The gloriously powerful James Webb Space Telescope may well take us forward in our ongoing quest to learn more about the universe and our origins, but sometimes it’s worth simply marveling at the stunning imagery that the observatory is sending home as part of its groundbreaking mission.
Take this extraordinary view shared by NASA on Tuesday, August 2, captured by one of Webb’s powerful infrared cameras. It shows the Cartwheel Galaxy in all its breathtaking beauty, the patterns, colors, and shape a sight to behold.
Located some 500 million light-years away in the Sculptor constellation, NASA describes the Cartwheel Galaxy as a “rare sight.” It dominates the image, with two companion galaxies also visible against a backdrop of many others.
“Its appearance, much like that of the wheel of a wagon, is the result of an intense event — a high-speed collision between a large spiral galaxy and a smaller galaxy not visible in this image,” NASA says. “Collisions of galactic proportions cause a cascade of different, smaller events between the galaxies involved [and] the Cartwheel is no exception.”
In a post on its website, the space agency points out the Cartwheel Galaxy’s two rings — a bright inner ring and an outer, colorful ring. “These two rings expand outwards from the center of the collision, like ripples in a pond after a stone is tossed into it. Because of these distinctive features, astronomers call this a ‘ring galaxy,’ a structure less common than spiral galaxies like our Milky Way.”
The dazzling core holds a huge amount of hot dust, and the brightest spots indicate enormous young star clusters. The outer ring, meanwhile, has expanded for around 440 million years, and as it does so it plows into surrounding gas, leading to the formation of yet more stars.
NASA notes that existing space-based observatories such as the Hubble Space Telescope have already had the Cartwheel within its sights, but Webb, with its ability to detect infrared light, has been able to offer more detailed views of the distant galaxy.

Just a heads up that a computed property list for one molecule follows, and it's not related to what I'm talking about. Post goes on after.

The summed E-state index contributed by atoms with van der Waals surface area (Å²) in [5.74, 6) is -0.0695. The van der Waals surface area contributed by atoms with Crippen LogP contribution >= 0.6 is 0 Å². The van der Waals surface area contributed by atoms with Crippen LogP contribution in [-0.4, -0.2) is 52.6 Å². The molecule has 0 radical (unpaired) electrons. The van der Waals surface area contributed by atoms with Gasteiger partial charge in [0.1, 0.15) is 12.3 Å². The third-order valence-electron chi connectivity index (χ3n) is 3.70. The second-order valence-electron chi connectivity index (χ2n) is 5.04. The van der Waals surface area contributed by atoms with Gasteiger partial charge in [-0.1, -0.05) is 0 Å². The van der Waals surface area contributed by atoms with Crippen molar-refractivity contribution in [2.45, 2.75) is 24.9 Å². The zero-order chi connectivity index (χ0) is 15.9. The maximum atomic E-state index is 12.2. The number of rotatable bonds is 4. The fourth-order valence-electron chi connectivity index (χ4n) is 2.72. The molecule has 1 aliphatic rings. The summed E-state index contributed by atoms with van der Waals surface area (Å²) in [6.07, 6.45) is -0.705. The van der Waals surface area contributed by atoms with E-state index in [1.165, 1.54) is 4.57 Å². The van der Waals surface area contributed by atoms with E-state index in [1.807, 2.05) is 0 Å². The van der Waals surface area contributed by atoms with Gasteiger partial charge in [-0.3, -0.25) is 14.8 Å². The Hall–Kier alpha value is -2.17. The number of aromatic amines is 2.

For example, Webb’s primary imager, the Near-Infrared Camera (NIRCam), has been able to highlight even more stars than previously observed in visible light. “This is because young stars, many of which are forming in the outer ring, are less obscured by the presence of dust when observed in infrared light,” the agency explains.
Meanwhile, data from Webb’s Mid-Infrared Instrument (MIRI) appear in red in the image. The spiraling spokes that form the Cartwheel Galaxy’s skeleton are areas with an abundance of hydrocarbons and other chemical compounds, and also silicate dust. “These spokes are evident in previous Hubble observations released in 2018, but they become much more prominent in this Webb image,” NASA says.
Webb’s observations confirm that while the Cartwheel was probably similar in appearance to the Milky Way before its collision, it is now in what NASA describes as “a very transitory stage.”
Following its launch in December 2021, the James Webb Space Telescope is now in an orbit about a million miles from Earth. Last month NASA shared the first set of high-resolution, color images from what is the most powerful space observatory ever built. And just like this one of the Cartwheel Galaxy, they didn’t disappoint.
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